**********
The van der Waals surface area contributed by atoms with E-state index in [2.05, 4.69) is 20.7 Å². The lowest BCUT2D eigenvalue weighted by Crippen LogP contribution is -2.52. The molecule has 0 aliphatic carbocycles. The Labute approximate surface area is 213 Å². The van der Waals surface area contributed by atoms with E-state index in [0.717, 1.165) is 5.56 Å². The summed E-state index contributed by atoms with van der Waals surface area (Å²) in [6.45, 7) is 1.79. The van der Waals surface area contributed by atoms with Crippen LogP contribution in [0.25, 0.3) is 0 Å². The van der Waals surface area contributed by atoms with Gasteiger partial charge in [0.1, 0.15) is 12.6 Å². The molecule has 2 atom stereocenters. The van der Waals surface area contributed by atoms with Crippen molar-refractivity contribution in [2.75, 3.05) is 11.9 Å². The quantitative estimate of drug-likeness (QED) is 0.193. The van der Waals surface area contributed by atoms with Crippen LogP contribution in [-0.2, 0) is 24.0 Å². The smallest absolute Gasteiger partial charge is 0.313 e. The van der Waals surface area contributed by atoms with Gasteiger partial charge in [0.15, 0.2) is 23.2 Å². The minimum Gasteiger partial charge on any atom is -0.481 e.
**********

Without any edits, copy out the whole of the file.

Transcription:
The van der Waals surface area contributed by atoms with E-state index in [2.05, 4.69) is 20.7 Å². The lowest BCUT2D eigenvalue weighted by Crippen LogP contribution is -2.52. The molecule has 0 aliphatic carbocycles. The Labute approximate surface area is 213 Å². The van der Waals surface area contributed by atoms with E-state index in [0.717, 1.165) is 5.56 Å². The summed E-state index contributed by atoms with van der Waals surface area (Å²) in [6.45, 7) is 1.79. The van der Waals surface area contributed by atoms with Crippen LogP contribution in [0.25, 0.3) is 0 Å². The van der Waals surface area contributed by atoms with Gasteiger partial charge in [0.1, 0.15) is 12.6 Å². The molecule has 2 atom stereocenters. The van der Waals surface area contributed by atoms with Crippen molar-refractivity contribution in [2.75, 3.05) is 11.9 Å². The quantitative estimate of drug-likeness (QED) is 0.193. The van der Waals surface area contributed by atoms with Crippen LogP contribution in [-0.2, 0) is 24.0 Å². The smallest absolute Gasteiger partial charge is 0.313 e. The van der Waals surface area contributed by atoms with Gasteiger partial charge in [0.15, 0.2) is 23.2 Å². The minimum Gasteiger partial charge on any atom is -0.481 e.